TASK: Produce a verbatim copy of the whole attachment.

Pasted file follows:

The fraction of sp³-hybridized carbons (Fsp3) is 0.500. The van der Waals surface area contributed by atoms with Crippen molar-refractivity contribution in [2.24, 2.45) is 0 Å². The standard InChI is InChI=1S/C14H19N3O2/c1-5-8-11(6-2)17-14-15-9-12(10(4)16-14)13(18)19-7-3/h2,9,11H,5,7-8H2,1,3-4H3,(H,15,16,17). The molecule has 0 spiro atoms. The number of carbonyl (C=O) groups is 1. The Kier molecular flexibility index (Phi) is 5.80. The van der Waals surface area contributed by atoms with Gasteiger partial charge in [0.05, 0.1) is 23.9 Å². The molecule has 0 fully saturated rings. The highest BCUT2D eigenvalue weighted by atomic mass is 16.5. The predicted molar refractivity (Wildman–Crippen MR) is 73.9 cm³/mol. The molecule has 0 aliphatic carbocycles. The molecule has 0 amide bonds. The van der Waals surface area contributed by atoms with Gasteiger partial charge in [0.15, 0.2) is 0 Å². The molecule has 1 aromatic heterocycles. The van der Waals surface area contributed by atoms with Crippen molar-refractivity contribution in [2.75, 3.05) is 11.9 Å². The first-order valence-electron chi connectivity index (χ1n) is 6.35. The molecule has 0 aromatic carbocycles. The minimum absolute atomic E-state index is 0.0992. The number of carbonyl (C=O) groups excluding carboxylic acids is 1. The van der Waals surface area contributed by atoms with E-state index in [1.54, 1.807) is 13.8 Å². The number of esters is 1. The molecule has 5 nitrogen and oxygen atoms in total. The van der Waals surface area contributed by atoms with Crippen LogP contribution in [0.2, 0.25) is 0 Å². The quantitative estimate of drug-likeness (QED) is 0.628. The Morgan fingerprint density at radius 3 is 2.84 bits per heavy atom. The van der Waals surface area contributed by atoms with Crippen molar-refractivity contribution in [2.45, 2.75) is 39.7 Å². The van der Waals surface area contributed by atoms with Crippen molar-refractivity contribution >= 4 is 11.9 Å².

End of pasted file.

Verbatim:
The fraction of sp³-hybridized carbons (Fsp3) is 0.500. The van der Waals surface area contributed by atoms with Crippen molar-refractivity contribution in [2.24, 2.45) is 0 Å². The standard InChI is InChI=1S/C14H19N3O2/c1-5-8-11(6-2)17-14-15-9-12(10(4)16-14)13(18)19-7-3/h2,9,11H,5,7-8H2,1,3-4H3,(H,15,16,17). The molecule has 0 spiro atoms. The number of carbonyl (C=O) groups is 1. The Kier molecular flexibility index (Phi) is 5.80. The van der Waals surface area contributed by atoms with Gasteiger partial charge in [0.05, 0.1) is 23.9 Å². The molecule has 0 fully saturated rings. The highest BCUT2D eigenvalue weighted by atomic mass is 16.5. The predicted molar refractivity (Wildman–Crippen MR) is 73.9 cm³/mol. The molecule has 0 aliphatic carbocycles. The molecule has 0 amide bonds. The van der Waals surface area contributed by atoms with Gasteiger partial charge in [0.15, 0.2) is 0 Å². The molecule has 1 aromatic heterocycles. The van der Waals surface area contributed by atoms with Crippen molar-refractivity contribution in [2.75, 3.05) is 11.9 Å². The first-order valence-electron chi connectivity index (χ1n) is 6.35. The molecule has 0 aromatic carbocycles. The minimum absolute atomic E-state index is 0.0992. The number of carbonyl (C=O) groups excluding carboxylic acids is 1. The van der Waals surface area contributed by atoms with E-state index in [1.54, 1.807) is 13.8 Å². The number of esters is 1. The molecule has 5 nitrogen and oxygen atoms in total. The van der Waals surface area contributed by atoms with Crippen LogP contribution in [0.2, 0.25) is 0 Å². The quantitative estimate of drug-likeness (QED) is 0.628. The Morgan fingerprint density at radius 3 is 2.84 bits per heavy atom. The van der Waals surface area contributed by atoms with Crippen molar-refractivity contribution in [2.45, 2.75) is 39.7 Å². The van der Waals surface area contributed by atoms with Crippen molar-refractivity contribution >= 4 is 11.9 Å².